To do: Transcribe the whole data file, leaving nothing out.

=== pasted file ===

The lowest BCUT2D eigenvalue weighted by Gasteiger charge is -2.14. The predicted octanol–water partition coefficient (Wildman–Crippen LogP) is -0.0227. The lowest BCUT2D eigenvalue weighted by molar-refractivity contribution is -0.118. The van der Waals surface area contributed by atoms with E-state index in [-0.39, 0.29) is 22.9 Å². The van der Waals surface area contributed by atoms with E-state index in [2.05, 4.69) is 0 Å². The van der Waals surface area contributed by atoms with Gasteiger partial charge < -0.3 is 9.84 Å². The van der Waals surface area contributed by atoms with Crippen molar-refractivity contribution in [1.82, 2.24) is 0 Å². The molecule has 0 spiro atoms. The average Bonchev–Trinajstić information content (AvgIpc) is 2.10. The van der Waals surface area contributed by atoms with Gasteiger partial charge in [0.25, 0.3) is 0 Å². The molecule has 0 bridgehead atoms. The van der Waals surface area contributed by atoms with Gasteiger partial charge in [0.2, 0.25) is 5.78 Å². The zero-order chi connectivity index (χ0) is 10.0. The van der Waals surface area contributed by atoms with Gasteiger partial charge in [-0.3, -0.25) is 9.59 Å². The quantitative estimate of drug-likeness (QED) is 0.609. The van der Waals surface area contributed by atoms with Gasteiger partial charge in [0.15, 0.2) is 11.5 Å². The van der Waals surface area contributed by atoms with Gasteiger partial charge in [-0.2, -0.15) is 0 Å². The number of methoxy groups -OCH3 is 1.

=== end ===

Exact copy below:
The lowest BCUT2D eigenvalue weighted by Gasteiger charge is -2.14. The predicted octanol–water partition coefficient (Wildman–Crippen LogP) is -0.0227. The lowest BCUT2D eigenvalue weighted by molar-refractivity contribution is -0.118. The van der Waals surface area contributed by atoms with E-state index in [-0.39, 0.29) is 22.9 Å². The van der Waals surface area contributed by atoms with E-state index in [2.05, 4.69) is 0 Å². The van der Waals surface area contributed by atoms with Gasteiger partial charge < -0.3 is 9.84 Å². The van der Waals surface area contributed by atoms with Crippen molar-refractivity contribution in [1.82, 2.24) is 0 Å². The molecule has 0 spiro atoms. The average Bonchev–Trinajstić information content (AvgIpc) is 2.10. The van der Waals surface area contributed by atoms with Gasteiger partial charge in [0.25, 0.3) is 0 Å². The molecule has 0 bridgehead atoms. The van der Waals surface area contributed by atoms with Gasteiger partial charge in [0.2, 0.25) is 5.78 Å². The zero-order chi connectivity index (χ0) is 10.0. The van der Waals surface area contributed by atoms with Gasteiger partial charge in [-0.3, -0.25) is 9.59 Å². The quantitative estimate of drug-likeness (QED) is 0.609. The van der Waals surface area contributed by atoms with Gasteiger partial charge in [0.15, 0.2) is 11.5 Å². The van der Waals surface area contributed by atoms with Gasteiger partial charge in [-0.2, -0.15) is 0 Å². The number of methoxy groups -OCH3 is 1.